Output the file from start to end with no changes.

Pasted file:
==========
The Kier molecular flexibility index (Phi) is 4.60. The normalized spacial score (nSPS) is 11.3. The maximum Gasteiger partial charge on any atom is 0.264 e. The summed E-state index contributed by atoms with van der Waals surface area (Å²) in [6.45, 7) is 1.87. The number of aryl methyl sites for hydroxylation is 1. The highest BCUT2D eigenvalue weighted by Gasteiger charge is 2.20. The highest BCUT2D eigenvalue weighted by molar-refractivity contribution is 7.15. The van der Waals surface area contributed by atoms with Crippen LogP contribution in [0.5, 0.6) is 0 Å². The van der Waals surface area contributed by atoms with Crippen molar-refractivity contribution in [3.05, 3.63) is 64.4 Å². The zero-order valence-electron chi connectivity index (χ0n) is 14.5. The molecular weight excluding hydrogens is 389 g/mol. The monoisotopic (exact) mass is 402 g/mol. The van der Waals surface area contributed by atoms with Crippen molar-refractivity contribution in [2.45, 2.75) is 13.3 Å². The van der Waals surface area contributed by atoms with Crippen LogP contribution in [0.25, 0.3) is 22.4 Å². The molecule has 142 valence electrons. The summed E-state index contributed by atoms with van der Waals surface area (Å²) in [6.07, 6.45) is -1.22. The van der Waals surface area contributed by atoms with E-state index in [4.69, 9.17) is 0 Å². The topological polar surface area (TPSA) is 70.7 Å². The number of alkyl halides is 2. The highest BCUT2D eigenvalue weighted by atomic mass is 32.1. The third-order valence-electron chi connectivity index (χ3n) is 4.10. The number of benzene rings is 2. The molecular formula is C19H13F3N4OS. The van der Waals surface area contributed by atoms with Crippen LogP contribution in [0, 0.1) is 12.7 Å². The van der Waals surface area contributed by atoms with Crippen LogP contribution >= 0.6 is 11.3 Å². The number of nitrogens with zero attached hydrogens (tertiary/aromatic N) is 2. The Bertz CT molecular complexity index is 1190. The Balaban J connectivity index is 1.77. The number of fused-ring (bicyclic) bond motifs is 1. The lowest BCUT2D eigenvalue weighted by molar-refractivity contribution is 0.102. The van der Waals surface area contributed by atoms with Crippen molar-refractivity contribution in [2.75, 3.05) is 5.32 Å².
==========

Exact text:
The Kier molecular flexibility index (Phi) is 4.60. The normalized spacial score (nSPS) is 11.3. The maximum Gasteiger partial charge on any atom is 0.264 e. The summed E-state index contributed by atoms with van der Waals surface area (Å²) in [6.45, 7) is 1.87. The number of aryl methyl sites for hydroxylation is 1. The highest BCUT2D eigenvalue weighted by Gasteiger charge is 2.20. The highest BCUT2D eigenvalue weighted by molar-refractivity contribution is 7.15. The van der Waals surface area contributed by atoms with Crippen LogP contribution in [0.5, 0.6) is 0 Å². The van der Waals surface area contributed by atoms with Crippen molar-refractivity contribution in [3.05, 3.63) is 64.4 Å². The zero-order valence-electron chi connectivity index (χ0n) is 14.5. The molecular weight excluding hydrogens is 389 g/mol. The monoisotopic (exact) mass is 402 g/mol. The van der Waals surface area contributed by atoms with Crippen molar-refractivity contribution in [2.45, 2.75) is 13.3 Å². The van der Waals surface area contributed by atoms with Crippen LogP contribution in [0.25, 0.3) is 22.4 Å². The molecule has 142 valence electrons. The summed E-state index contributed by atoms with van der Waals surface area (Å²) in [6.07, 6.45) is -1.22. The van der Waals surface area contributed by atoms with E-state index in [4.69, 9.17) is 0 Å². The topological polar surface area (TPSA) is 70.7 Å². The number of alkyl halides is 2. The highest BCUT2D eigenvalue weighted by atomic mass is 32.1. The third-order valence-electron chi connectivity index (χ3n) is 4.10. The number of benzene rings is 2. The molecular formula is C19H13F3N4OS. The van der Waals surface area contributed by atoms with Crippen LogP contribution in [0, 0.1) is 12.7 Å². The van der Waals surface area contributed by atoms with Crippen LogP contribution >= 0.6 is 11.3 Å². The number of nitrogens with zero attached hydrogens (tertiary/aromatic N) is 2. The Bertz CT molecular complexity index is 1190. The Balaban J connectivity index is 1.77. The number of fused-ring (bicyclic) bond motifs is 1. The lowest BCUT2D eigenvalue weighted by molar-refractivity contribution is 0.102. The van der Waals surface area contributed by atoms with Crippen molar-refractivity contribution in [2.75, 3.05) is 5.32 Å².